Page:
Apidra® (Administer 5-15 min before or immediately after meals)
Basal insulin, on the other hand, acts slower but longer than prandial insulin. It is used to reduce blood glucose level between meals and throughout the night. Examples of basal insulin are:
NPH/ isophane insulin (an intermediate-acting type of human insulin)
Insulatard®, Insugen-N® (Administer before breakfast or before bed)
Glargine U100 (a type of long-acting insulin analogue)
Lantus®, Basalog® (Administer same time everyday)
Glargine U300 (a type of long-acting insulin analogue)
Toujeo® (Administer once daily at any time of the day, preferably at the same time within 3 hrs before/after usual time.) Note: Glargine U300 and Glargine U100 works similarly, except Glargine U300 leads to less hypoglycemia episode at night (known as nocturnal hypoglycemia)
Detemir (a type of long-acting insulin analogue)
Levemir® (Administer same time everyday)
Degludec (a type of long-acting insulin analogue)
Tresiba® (Flexible once daily injection (maximum interval up to 40 hrs)
Premixed insulin combines both short or rapid-acting insulin (which also is prandial insulin) with intermediate-acting insulin into a single preparation to cover for blood glucose level rise after eating as well as throughout the day. This type of insulin is biphasic, meaning they come as two separate layers, hence it is important to shake the insulin up and down for a few times before using. Examples of premixed insulin are:
Mixtard 30® and Insugen 30/70® - 30% soluble insulin + 70% isophane insulin (Administer 30 - 60 minutes before meal)
Novomix 30® - 30% aspart + 70% protamine aspart
Humalog mix 25/75® - 25% lispro + 75% protamine lispro
Humalog mix 50/50® - 50% lispro + 50% protamine lispro
Co-formulated insulin, on the other hand, combines both short or rapid-acting insulin (which also is prandial insulin) with long-acting insulin. Example of co-formulation is IDegAsp 30 (Ryzodeg®)
There are various ways the doctor can incorporate the different types of insulins into a regimen for diabetes patients. Nonetheless, the most common type of insulin therapy regimen is known as the basal-bolus regimen, which requires 4 injections per day, i.e. once-daily basal insulin injection (usually before bed), and three-times daily prandial insulin injections before meals.
Insulin therapy, if done properly, is safe and effective. However, patients who are on insulin therapy can experience a common side effect, known as hypoglycemia. Hypoglycemia happens when the blood sugar level drops too low. It can result in symptoms such as:
In rare but severe cases, hypoglycemia can lead to seizures, coma or even death. Nevertheless, hypoglycemia should not be the reason for you not to adopt insulin therapy, as it can be easily managed.
Whenever you think you are experiencing hypoglycemia, do the following:
Take 15g of simple carbohydrate/sugar. That’s about 1 tablespoon of honey, 150-200 ml of fruit juice such as orange juice or regular soft drink or 3 tablespoons of table sugar dissolved in water. Carrying sweets or drinking hot milo helps too!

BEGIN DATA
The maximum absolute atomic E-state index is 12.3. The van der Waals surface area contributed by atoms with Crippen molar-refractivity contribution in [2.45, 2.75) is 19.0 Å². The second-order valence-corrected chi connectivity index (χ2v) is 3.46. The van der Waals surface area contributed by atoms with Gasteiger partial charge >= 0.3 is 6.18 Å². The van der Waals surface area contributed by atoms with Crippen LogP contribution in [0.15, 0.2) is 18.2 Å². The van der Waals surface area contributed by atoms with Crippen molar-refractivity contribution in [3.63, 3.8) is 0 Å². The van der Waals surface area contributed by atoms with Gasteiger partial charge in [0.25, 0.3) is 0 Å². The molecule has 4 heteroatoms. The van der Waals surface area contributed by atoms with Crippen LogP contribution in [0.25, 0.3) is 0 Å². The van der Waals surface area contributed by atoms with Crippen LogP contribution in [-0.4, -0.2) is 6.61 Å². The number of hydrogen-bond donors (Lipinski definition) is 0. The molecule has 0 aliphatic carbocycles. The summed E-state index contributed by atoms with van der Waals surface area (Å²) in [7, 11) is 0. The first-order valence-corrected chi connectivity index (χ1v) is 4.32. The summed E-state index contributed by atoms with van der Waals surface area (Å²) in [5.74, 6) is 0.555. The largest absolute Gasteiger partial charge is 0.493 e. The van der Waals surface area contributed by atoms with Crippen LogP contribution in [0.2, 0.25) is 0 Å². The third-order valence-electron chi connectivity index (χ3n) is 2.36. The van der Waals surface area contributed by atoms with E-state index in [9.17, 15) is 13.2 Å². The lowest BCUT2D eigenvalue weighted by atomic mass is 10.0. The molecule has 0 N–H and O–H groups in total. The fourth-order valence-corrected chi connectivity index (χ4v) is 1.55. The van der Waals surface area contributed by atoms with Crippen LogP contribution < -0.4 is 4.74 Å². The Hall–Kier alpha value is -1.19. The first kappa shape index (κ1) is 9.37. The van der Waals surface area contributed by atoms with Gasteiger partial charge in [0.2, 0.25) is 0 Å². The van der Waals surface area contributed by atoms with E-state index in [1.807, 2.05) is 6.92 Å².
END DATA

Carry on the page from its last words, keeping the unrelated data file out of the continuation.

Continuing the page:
Measure your blood glucose level after 15 minutes.
If the reading shows less than 3.9 mmol/L, take another 15g of simple carbohydrate.
Once you feel better, you may have your usual meal or snack that is due at that time of the day.
If the diabetic patient who suffers from hypoglycemia starts to show altered mental state or confusion, do visit the hospital immediately for further treatment.
If you always experience hypoglycemia despite eating normally and having normal amount of physical activity, consult your doctor.
Patients whose diabetes are not well-controlled despite the usual insulin injection therapy can be put on an insulin pump instead. Insulin pumps do not require injection; instead, it uses a small electronic device that is worn externally to deliver precise doses of rapid-acting insulin to closely match patients’ insulin needs. The cannula (a short metal needle) is inserted beneath the skin to deliver the insulin.
Insulin pump allows for greater flexibility and reduces risk of hypoglycemia. Nevertheless, an insulin pump may have a significantly higher cost, and it needs to be attached to the body all the time.
If you have any questions related to diabetes, you can consult our professional doctors and healthcare professionals on Doc2Us. Doc2Us is a mobile application that allows you to talk to a doctor or any healthcare professionals via text chat at any time and from anywhere. For better communication, you can even send our online doctor images or voice messages related to your medical inquiry.
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Disclaimer: As a service to our users and general public, Doc2Us provides health education contents. Please note the date of last review or update on all articles. No content on this site, regardless of date, should ever be used as a substitute for direct medical advice from your doctor or other qualified clinician.
Ministry of Health Malaysia - CPG Management of T2DM 2020
Cover image credit: https://www.diabetes.co.uk/insulin/diabetes-and-injecting-insulin.html